First up, my apologies. This has been a very… complicated week for me, personally. Some good, others… not so much. But they’ve combined to leave me with little time or motivation to do some serious blogging.
Anyway, this one is gonna be a bit complicated. There are two companies that have been in the news of late that really seem to embody the Obama administration’s attitude towards big business: they love it as long as it knows its place, and its place is in the Obama administration’s pocket.Ladies and gentlemen, I give to you Solyndra and LightSquared.
Solyndra: Solyndra is/was one of those “green energy” companies that didn’t have anything to do with Ryan Reynolds’ last superhero outing movie, but the type dearly beloved of environmentalist nutjobs everywhere. They developed a system to produce electricity from solar power that was so wonderful, even President Obama visited them and (if you’ll pardon the expression) blew sunshine up their asses.
Their business model, however, was seriously boned up. Their process for manufacturing their product had, roughly, a fixed cost of $6.00 a unit. They intended to make their fotune by selling them at $3.00 a unit, presumably by making it up in volume. Sadly, their main competitors (including the Chinese) had a less technically advanced but still very useful product they were selling for less than $2.00 a unit. For those who’ve never worked in the retail sector (like President Obama), this is what is known as a “problem.”
But no fears, the guys running Solyndra had a plan. Their plan? Simple. Keep going on more and more borrowed money until they could arrange for their IPO (Initial Public Offering, when the company and its investors sell stock in the company). Then, presumably, the big investors would take their money and run, leaving the buyers to figure out how to make more money with the company.
Well, they first started getting into trouble during the Bush administration, and sought federal loan guarantees. This is the equivalent of getting Uncle Sam to co-sign the loan: if Solyndra couldn’t pay it off, we would do it for them. And the Bush administration looked at it over and over and just couldn’t see a way that Solyndra would ever be able to pay off its debts, so they said “no.” In fact, they even went out on a limb and said that Solyndra would run out of money by September 2011.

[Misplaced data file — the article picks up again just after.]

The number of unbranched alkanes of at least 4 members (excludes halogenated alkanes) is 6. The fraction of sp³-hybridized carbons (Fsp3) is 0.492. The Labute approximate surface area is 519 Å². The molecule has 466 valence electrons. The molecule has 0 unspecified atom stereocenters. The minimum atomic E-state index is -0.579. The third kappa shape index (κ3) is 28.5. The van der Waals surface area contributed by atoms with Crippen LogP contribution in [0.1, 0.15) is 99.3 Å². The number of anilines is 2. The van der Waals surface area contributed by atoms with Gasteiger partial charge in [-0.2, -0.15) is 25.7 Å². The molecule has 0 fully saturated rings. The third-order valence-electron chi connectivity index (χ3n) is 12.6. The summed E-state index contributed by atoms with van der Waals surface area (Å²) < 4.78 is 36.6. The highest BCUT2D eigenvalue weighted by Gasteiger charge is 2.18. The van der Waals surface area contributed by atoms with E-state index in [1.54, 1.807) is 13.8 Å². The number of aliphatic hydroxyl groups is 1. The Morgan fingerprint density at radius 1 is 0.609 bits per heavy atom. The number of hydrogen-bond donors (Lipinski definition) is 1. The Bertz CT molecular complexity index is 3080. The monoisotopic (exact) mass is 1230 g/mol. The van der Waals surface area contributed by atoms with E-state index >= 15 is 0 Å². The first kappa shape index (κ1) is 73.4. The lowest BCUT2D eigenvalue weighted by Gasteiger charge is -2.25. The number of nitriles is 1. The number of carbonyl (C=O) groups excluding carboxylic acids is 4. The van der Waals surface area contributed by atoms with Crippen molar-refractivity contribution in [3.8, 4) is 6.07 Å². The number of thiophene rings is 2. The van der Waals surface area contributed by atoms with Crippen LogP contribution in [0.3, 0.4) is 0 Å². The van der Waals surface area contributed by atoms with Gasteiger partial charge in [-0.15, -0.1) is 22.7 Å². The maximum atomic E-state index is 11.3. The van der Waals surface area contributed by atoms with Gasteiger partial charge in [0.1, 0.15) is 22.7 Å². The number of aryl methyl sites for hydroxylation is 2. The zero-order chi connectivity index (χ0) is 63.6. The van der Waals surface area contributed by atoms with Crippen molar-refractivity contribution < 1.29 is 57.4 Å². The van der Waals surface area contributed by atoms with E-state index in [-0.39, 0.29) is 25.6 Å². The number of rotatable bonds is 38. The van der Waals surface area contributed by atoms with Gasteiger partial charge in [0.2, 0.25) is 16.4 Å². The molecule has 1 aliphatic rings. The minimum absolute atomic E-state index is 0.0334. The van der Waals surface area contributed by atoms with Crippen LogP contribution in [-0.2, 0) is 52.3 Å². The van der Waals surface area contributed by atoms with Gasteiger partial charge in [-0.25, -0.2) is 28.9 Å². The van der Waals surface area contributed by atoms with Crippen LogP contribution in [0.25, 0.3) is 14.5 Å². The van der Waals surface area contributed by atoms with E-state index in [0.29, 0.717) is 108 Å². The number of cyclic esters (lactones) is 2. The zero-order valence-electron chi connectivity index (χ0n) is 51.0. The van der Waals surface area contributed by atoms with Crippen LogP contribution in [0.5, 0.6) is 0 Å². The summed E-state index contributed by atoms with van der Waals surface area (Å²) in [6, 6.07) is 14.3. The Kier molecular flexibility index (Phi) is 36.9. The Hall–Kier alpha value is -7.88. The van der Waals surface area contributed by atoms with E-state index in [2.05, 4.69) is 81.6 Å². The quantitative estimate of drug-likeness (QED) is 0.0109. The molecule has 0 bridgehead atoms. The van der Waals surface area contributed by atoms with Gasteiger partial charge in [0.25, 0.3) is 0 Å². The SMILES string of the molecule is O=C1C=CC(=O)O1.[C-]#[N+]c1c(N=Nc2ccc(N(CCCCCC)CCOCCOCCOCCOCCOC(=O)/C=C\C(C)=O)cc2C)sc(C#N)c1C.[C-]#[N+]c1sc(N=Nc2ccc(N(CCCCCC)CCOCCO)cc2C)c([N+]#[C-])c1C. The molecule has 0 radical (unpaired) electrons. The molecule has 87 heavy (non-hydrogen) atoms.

But then the Obama administration came in, and just knew that they needed a backup plan to “having unicorns poop Skittles.” To the wonderful geniuses that are Barack & Co., the lack of a plan whereby Solyndra would make money wasn’t that big a deal; someone else would take care of it — hopefully, after November 6, 2012 (the next presidential election). So they said “sure, we’ll co-sign for you, guys!” In fact, they were so confident that Solyndra would work out fine, they even agreed to “subordinate” the loan guarantees to those who actually issued the loans. This meant that Obama’s Department of Energy was so confident that Solyndra would be just fine, they said “if they go belly-up, you guys get paid first; we’ll worry about our money later.” And that hunk of “our money” was just over half a billion dollars — $535 million, to be precise. Coincidentally, that’s one million dollars per member of Congress.
There was one slight complication there; according to federal law, the Department of Energy simply cannot subordinate its loans. When Uncle Sam gets involved, he gets to the front of the line, and others suck it up.
Fortunately, there was a precedent available: the auto bailouts. In those cases, the Obama administration told the bond holders (who, legally, should have been first in line to be paid off) “suck it up and take it in the shorts; we’re going to take over the companies, make sure our buddies in the unions get taken care of, and you greedy SOBs can be grateful if we give you anything.”
And, of course, it’s just a wild, wild coincidence that the first person in line to lend Solyndra money — backed by guarantees drawn on you and me, folks — was George Kaiser, a very, very, very big Obama donor and bundler. And — in what must have been a wild coincidence — the big Obama backer got to cut to the front of the line and get theirs before anyone else got their own — and screw the law.
Congress (as in, “the Republican-controlled House of Representatives”) is currently looking into this whole wretched mess, and the Democrats are doing their best to cooperate — which means, as usual, “change the subject, smear the Republicans, and call everyone racists.” It’s not overly helpful, but it has worked for them in the past.